Someday by David Levithan

Another prolific and beloved author drops his second YA book this year. As in, two books in 2018! David Levithan is a magician.  Someday is the sequel to Every Day, which features my favorite main character of all time—A. A is a soul who wakes up in a different body each and every day. And because David is amazing, the bodies he drops A into are the full range of the human experience, with varying skin color, gender and sexual orientation. David gives me, and every other YA writer, something to aspire toward.

Summary from Knopf:  For as long as A can remember, life has meant waking up in a different person’s body every day, forced to live as that person until the day ended. A always thought there wasn’t anyone else who had a life like this.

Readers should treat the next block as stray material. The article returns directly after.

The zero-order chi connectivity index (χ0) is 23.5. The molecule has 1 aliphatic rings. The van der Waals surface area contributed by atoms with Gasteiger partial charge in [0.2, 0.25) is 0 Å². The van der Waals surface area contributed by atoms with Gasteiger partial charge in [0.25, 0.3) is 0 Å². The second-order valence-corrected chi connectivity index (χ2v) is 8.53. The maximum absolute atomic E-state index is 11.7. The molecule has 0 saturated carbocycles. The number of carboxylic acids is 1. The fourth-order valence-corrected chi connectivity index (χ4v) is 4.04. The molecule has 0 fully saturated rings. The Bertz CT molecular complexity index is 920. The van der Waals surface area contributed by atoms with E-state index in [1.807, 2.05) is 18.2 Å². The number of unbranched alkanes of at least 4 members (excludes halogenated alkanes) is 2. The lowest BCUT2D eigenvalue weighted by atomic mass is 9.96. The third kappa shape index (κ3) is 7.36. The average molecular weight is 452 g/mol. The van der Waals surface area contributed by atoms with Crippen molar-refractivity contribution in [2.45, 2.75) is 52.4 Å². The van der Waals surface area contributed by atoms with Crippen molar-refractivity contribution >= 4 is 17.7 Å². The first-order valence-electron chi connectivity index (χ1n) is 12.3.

But A was wrong. There are others.

A has already been wrestling with powerful feelings of love and loneliness. Now comes an understanding of the extremes that love and loneliness can lead to — and what it’s like to discover that you are not alone in the world.

In Someday, David Levithan takes readers further into the lives of A, Rhiannon, Nathan, and the person they may think they know as Reverend Poole, exploring more deeply the questions at the core of Every Day and Another Day: What is a soul? And what makes us human? October 2

Dry by Neal Shusterman and Jarrod Shusterman

Neal Shusterman is a living legend. Dry, written with son Jarrod Shusterman, promises to be another masterfully crafted page turner. Even if the premise sounds more like reality than any of us would like.